Recent studies have shown that of the patients presenting to Physiotherapy private practices with headache, approximately one third are neck related ‘cervicogenic’ headaches, one third are muscular tension type headaches and another third are migrainous headaches.

Cervicogenic headache

Cervicogenic headache is classified as a form of headache originating from the cervical spine (neck), that can be felt on one or both sides of the head. In other words malfunctioning of the associated muscles, joints and nerves of the neck can result in referred pain to the head.

Common causes of such neck disorder are as follows:

1. Prolonged poor posture

2. Acute injury to the cervical spine e.g. A head on collision during sport

3. Previous injury to the cervical spine e.g. Chronic whiplash injury

4. Stress resulting in increased tension through neck muscles

5. Work/leisure demands e.g. Painters, builders, weight lifters

Due to the vast possible causes of headache, a thorough assessment is vital in accurately diagnosing and treating clients presenting with headache. Typically, clinical findings of neck related headache include muscular trigger points, restricted neck movements, reduced strength and endurance in the deep neck flexor muscles as well as possible sensory deficits.

In terms of the management of these headaches, there is strong evidence for physiotherapy intervention. Treatment is tailored to the individual’s deficits, needs and preferences. Common treatments may include dry needling, joint mobilisation, soft tissue release, postural correction, and a graded strengthening training program. The desired result is a restoration of normal neck function and with it a reduction/resolution of pain and sensitivity.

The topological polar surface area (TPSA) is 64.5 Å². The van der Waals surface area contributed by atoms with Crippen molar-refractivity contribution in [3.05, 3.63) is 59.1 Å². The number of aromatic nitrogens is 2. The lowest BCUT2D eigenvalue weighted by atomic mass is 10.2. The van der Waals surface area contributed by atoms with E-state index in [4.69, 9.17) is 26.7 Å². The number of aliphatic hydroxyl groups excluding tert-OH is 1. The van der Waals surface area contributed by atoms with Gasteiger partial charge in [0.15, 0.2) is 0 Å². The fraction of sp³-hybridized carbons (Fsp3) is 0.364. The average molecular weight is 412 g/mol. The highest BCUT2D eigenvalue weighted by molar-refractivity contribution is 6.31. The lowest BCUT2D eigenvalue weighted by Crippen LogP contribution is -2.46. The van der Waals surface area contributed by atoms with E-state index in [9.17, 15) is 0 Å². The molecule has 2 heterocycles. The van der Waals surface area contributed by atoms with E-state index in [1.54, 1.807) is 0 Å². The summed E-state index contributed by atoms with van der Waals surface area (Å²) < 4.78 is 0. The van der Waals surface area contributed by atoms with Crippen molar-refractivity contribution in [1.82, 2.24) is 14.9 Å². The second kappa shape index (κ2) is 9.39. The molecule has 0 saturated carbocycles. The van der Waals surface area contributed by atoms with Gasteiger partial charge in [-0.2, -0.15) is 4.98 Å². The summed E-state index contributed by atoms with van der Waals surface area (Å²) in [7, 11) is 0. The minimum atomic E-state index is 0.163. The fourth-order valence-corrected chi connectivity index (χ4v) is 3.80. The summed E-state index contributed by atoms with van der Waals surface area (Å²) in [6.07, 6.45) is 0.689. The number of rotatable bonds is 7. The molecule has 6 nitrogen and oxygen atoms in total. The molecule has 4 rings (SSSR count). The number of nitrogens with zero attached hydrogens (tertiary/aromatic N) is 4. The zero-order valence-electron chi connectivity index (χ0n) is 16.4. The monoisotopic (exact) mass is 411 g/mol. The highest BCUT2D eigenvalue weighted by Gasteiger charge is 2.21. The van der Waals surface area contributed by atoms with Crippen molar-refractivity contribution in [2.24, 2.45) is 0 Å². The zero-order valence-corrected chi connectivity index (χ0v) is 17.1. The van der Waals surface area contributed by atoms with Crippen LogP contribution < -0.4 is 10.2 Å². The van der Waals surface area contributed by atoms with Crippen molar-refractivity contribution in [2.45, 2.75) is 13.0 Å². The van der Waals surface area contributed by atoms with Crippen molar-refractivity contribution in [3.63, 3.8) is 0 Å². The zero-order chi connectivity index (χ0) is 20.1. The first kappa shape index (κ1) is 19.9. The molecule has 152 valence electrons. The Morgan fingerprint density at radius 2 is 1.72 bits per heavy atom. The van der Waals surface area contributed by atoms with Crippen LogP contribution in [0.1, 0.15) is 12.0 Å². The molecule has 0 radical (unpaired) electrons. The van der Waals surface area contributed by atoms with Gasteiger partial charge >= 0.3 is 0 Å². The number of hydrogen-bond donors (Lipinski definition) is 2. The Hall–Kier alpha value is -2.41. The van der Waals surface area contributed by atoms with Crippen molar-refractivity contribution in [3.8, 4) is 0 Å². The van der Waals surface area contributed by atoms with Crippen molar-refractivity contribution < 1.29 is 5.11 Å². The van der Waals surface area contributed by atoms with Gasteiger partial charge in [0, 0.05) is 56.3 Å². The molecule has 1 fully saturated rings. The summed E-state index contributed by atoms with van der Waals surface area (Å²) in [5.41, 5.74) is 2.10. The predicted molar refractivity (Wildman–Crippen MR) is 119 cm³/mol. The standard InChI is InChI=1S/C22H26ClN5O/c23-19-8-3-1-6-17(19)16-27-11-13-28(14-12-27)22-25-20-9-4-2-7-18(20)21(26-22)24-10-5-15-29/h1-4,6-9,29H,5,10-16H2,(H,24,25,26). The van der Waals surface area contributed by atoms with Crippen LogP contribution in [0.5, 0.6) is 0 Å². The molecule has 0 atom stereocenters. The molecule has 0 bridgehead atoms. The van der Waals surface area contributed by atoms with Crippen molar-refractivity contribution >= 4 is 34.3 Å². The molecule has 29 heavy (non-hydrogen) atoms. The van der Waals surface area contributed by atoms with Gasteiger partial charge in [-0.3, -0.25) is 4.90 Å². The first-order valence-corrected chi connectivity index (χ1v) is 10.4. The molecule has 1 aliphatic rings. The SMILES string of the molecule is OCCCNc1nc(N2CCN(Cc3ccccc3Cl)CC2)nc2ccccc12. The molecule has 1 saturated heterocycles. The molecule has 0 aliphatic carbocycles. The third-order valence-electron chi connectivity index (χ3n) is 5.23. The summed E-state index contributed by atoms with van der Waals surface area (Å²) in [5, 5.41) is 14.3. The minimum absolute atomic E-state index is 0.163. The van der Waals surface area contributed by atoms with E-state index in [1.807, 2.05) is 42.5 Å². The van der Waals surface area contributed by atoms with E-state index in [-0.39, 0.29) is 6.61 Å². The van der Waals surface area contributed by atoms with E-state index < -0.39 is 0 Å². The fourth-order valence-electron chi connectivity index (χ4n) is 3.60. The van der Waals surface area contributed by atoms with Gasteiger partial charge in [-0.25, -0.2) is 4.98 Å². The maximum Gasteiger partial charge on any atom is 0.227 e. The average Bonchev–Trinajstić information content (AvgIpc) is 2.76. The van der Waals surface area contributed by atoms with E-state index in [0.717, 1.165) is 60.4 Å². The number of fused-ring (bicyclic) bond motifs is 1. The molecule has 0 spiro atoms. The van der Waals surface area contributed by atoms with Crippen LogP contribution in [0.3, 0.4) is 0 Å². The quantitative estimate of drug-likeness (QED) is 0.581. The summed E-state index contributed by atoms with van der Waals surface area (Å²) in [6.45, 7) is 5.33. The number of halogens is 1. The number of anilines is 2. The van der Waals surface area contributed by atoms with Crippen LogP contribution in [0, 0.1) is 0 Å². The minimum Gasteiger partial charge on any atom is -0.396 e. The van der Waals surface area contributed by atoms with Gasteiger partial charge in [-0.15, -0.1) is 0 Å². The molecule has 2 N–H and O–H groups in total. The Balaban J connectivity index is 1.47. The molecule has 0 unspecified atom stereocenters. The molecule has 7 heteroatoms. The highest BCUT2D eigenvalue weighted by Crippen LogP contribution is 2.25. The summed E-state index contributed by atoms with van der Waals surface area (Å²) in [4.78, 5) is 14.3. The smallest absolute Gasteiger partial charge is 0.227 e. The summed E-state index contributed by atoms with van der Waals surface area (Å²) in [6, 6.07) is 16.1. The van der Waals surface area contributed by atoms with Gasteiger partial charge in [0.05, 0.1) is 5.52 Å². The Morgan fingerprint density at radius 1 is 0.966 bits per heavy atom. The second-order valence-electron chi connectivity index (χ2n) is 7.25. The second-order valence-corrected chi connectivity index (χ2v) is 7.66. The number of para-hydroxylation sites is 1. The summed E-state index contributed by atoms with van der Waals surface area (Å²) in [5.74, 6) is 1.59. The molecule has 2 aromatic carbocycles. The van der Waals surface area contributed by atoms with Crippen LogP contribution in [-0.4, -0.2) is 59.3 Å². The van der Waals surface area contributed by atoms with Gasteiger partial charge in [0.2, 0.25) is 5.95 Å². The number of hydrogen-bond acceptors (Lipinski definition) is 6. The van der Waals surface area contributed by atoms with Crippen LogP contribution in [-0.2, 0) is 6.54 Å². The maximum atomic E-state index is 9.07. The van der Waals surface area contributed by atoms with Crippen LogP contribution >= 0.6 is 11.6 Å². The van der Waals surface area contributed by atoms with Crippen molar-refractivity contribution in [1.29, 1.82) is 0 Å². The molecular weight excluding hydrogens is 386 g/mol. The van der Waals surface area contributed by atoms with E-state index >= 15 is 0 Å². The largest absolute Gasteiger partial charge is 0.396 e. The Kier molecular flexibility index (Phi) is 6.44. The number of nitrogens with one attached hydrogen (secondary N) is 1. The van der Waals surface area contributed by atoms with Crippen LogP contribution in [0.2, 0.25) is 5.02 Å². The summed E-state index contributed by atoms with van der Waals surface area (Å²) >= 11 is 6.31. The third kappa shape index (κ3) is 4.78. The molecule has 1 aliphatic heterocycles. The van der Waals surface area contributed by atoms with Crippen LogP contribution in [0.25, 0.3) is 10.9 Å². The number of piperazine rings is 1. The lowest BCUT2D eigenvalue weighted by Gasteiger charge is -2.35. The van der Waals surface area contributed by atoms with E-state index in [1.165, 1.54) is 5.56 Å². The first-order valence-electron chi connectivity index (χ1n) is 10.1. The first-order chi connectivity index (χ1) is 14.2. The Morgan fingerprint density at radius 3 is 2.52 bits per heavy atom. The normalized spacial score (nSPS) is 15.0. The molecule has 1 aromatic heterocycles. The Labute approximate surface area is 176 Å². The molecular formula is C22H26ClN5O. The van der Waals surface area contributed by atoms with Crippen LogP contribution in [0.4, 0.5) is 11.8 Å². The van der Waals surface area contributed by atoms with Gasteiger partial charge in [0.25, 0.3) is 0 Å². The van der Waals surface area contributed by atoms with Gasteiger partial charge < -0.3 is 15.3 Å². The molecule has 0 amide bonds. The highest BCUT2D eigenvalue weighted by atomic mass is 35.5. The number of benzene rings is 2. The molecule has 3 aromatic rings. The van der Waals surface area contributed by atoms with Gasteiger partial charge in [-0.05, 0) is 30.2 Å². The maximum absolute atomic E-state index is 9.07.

Moreover, an understanding and appreciation of the client’s lifestyle is important to address more possible contributing factors such as psycho-social factors. Referral to appropriate multidisciplinary interventions may be indicated in some cases. For example, tension type headaches are caused by an overactive/sensitized nervous system and present with associated increased muscle tension. Physiotherapy can be beneficial in treating the musculoskeletal component of this type of headache. However, it is important for optimal outcomes that the underlying stress or tension is adequately addressed.

Migraine:

Migraines are another classification of headache, caused by disturbance of the central nervous system. They are characterised by pain which often occurs together with nausea, vomiting, light and noise sensitivity. Migraines can be triggered by a number of different factors including hormonal changes, food, disturbed sleep patterns and stress. While migraines are likely caused by non-mechanical factors and require appropriate medical involvement, muscle or joint dysfunction of the cervical spine is often present in these patients also. For this reason physiotherapy can be used in the management of migraines to help to treat any muscle or joint involvement, but is important to consult GP/neurologist for appropriate pain management.

In summary, physiotherapy may be a useful component in the management of headaches, particularly cervicogenic and tension headaches where there is a large musculoskeletal component. However, it is important to remember that the causes of headaches can be vast and should you experience any unfamiliar, sudden, severe or persistent headache, it is important to consult with your GP.

Yours in health,

Kim